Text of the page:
Written by Anne Ierardi
Join the Cape Symphony as they take a sentimental journey back to the days when bands were big and swing was king with “Radio Days.”
Cape Pops tunes the dial to radio’s Golden Age
This weekend’s Cape Symphony Pops concert, “Radio Days,” promises to bring us back to a time when radio was king, a time of war and heartbreak, a decade of the incredible upbeat music of big bands and swing jazz. Over the past few years, the Greatest Generation’s contributions are being brought to light through film and literature. I grew up when TV dominated our home; our minds were on perfect families, exploring space and the beginnings of rock’n’roll. I remember a family party in the 1960s when my uncle, who had served in the air force during WWII, kept changing the records on the phonograph from pop to his favorite big band tunes. Years later I came to love the music of the 1940s, such as cabaret singer Andrea Marcovicci’s “Love Songs of World War II” that she performed at Town Hall in Manhattan.
This Saturday evening and Sunday afternoon, Jung-Ho Pak, maestro of the Cape Symphony, features Five by Design, a creative, exciting quintet of singers who have created a multimedia show that will delight audiences by recreating the sounds and sights of this era. I had the pleasure of speaking with Terry Niska, one of the performers of the group. Five by Design began at the University of Wisconsin in Eau Claire in the 1980s. A group of trained classical music students including two brothers and a sister-in-law met together to harmonize on jazz and pop tunes. Inspired by 1987’s Woody Allen film “Radio Days,” starring Mia Farrow with Allen as narrator and a fantastic musical score, they created their own live version of the Golden Age of Radio.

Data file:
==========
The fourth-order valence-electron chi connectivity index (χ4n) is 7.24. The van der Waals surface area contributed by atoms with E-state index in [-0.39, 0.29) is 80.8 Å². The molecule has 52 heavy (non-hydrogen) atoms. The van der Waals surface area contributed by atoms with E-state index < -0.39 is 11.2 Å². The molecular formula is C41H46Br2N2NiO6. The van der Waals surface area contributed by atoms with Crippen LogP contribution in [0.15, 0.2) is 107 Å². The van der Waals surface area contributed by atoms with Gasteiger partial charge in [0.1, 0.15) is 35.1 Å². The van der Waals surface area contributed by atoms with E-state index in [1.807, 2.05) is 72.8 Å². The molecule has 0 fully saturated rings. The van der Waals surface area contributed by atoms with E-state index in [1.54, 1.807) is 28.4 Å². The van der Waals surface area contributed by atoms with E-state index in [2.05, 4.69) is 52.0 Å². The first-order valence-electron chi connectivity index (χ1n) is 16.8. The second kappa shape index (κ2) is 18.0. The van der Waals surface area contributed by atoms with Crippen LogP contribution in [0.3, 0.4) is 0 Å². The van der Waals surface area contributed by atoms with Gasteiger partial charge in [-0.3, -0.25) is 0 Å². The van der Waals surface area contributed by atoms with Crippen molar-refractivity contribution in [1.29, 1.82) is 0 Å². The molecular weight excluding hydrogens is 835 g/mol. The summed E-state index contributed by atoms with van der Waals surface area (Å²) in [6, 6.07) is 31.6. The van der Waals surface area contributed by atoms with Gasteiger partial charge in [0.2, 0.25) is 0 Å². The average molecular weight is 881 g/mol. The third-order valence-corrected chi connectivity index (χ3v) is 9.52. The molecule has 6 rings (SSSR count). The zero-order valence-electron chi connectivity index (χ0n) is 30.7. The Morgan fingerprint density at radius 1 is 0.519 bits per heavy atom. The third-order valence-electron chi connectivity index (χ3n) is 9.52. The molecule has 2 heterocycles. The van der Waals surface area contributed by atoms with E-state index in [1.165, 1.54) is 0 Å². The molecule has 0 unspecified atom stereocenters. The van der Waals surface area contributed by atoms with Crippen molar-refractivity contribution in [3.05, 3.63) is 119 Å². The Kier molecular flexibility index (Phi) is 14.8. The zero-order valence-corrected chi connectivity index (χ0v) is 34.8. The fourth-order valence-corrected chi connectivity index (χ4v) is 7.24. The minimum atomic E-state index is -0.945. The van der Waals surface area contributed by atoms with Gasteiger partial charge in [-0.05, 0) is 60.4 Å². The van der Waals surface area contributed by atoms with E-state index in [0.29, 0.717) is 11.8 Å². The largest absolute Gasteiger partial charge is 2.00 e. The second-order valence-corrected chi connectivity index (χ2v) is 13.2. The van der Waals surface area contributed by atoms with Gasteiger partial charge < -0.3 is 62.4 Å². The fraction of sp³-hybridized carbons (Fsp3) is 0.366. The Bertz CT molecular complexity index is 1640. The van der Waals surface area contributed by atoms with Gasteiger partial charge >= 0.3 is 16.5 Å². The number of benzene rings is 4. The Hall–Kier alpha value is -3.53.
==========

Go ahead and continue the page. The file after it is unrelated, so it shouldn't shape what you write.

Alton Acolla came up with the idea of combining all the elements of a real radio day experience through costumes, lighting and props. In 1994 they had their first symphony collaboration with the Milwaukee Symphony and they were awarded the Number One Pops Performance of the season. By 1997 the group was booked throughout the country.
Niska said, “Our band grew to love this unique American-style music, especially the harmony which drew us together. I sometimes think I was born in the wrong era. The lyrics have an inexplicable power with fascinating melodies.” The symphony collaboration “takes the music to a whole different level,” functioning not as backup but as an integral part of the performance. Audiences will be treated to a mixture of theatre, commercial jingoes, Inner Sanctum Mystery, an old popular radio show and special Foley sound effects.
Artistic director and conductor Jung-Ho Pak describes the music as “fun, energetic, filled with boundless joy…you can see it in the dancing… I like the songs that have great meaning for America during the war…particularly “I’ll be Seeing You” because it played such an important part of World War II. To me, it just captures this hope that we will see each other again; that there will be a tomorrow and the war will end.”
“Five by Design” includes founder Accola who serves as host, Lorie Carpenter-Niska, Kurt Niska, Catherine Scott, Michael Swedberg and Terrence Niska. Their website (www.behindthemic.org) highlights performances with the Boston Pops, St. Louis Symphony, Detroit Symphony, Minnesota Orchestra, Vancouver Symphony, Calgary Philharmonic, Toronto Symphony, more than 200 symphony orchestras in all.
Vocalists that have influenced their music include Manhattan Transfer, The Real Group from Sweden and Bobby McFerrin. Terry Niska told me that the group loves to meet their audiences, especially to hear the memories and stories of people who lived through this compelling decade. “Radio Days” will include “Boogie Woogie Bugle Boy,” “Chattanooga Choo-Choo,” “Moonlight in Vermont” and “I’ll be Seeing You.”